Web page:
Brief of Amici Curiae Climate Scientists in Support of Petitioners, Massachussetts V. Epa, 415 F.3d 50 (D.C. Cir. 2005) (Aug. 31, 2006)
36 Pages Posted: 6 Dec 2006
Date Written: August 31, 2006
On Wednesday, Nov. 29, 2006, the U.S. Supreme Court heard oral argument in the first case on climate change to reach the high court. University of Arizona College of Law professor Kirsten Engel co-authored an amicus brief in the case on behalf of a group of world renown climate scientists together with Professors John Dernbach of Widener University School of Law, Robert B. McKinstry Jr., of Penn State University and Stephanie Tai of the University of Wisconsin School of Law. The lawsuit will decide whether the federal Clean Air Act applies to climate change and whether EPA had a nondiscretionary duty to regulate climate-warming greenhouse gases from motor vehicles. EPA refused to regulate these gases in 2003; shortly thereafter Massachusetts and other states and environmental groups brought suit against the federal environmental agency. The brief filed by Engel and others claims that EPA and the federal appeals court mischaracterized a critical government report on climate change - written by many of the scientists on the amicus brief - by making knowledge of climate science seem less certain than it really is. The brief states that, in refusing to regulate, EPA failed to apply the standard set forth in the federal Clean Air Act.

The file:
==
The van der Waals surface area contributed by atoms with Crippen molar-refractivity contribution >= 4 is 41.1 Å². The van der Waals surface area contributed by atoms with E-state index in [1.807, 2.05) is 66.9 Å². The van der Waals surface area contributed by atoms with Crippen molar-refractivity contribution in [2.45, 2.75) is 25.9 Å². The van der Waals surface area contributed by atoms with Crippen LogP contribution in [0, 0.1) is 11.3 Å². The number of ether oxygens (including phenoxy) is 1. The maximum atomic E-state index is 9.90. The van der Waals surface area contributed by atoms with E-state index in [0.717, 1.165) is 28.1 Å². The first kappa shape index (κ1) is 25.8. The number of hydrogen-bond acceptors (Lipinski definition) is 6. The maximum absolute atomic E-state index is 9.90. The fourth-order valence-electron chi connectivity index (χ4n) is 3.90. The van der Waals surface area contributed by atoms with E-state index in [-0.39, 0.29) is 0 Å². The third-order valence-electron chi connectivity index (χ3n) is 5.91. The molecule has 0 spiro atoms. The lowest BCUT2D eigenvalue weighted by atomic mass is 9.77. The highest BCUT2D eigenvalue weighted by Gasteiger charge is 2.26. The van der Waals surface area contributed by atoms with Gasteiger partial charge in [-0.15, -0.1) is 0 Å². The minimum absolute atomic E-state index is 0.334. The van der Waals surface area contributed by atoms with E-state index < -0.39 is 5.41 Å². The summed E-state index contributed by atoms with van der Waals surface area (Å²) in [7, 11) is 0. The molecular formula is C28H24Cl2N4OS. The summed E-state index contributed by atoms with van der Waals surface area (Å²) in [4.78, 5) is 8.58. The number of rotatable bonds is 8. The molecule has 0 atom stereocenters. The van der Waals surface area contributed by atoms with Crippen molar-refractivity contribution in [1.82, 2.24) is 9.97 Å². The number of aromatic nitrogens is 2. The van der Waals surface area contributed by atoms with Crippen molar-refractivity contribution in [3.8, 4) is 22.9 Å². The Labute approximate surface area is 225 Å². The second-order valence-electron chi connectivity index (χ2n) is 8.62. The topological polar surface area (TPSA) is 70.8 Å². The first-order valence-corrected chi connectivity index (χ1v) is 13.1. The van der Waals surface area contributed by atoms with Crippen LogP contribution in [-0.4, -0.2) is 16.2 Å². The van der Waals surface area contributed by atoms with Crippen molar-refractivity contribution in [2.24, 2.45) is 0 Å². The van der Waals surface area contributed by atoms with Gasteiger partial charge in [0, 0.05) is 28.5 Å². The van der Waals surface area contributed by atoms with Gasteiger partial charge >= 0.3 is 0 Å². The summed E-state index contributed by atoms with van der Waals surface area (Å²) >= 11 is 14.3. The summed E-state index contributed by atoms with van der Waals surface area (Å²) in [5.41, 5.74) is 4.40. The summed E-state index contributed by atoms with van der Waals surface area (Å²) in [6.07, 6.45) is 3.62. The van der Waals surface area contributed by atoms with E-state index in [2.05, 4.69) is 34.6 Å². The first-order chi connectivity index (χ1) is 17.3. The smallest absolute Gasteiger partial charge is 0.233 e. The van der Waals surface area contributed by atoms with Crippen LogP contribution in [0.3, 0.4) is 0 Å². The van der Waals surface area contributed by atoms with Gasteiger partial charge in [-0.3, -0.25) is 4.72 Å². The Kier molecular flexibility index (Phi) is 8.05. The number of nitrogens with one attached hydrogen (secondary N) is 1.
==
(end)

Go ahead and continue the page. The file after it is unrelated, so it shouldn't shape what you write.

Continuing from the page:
Keywords: climate change, Clean Air Act, Massachusetts v. EPA, Amicus brief, scientists, scientific certainty
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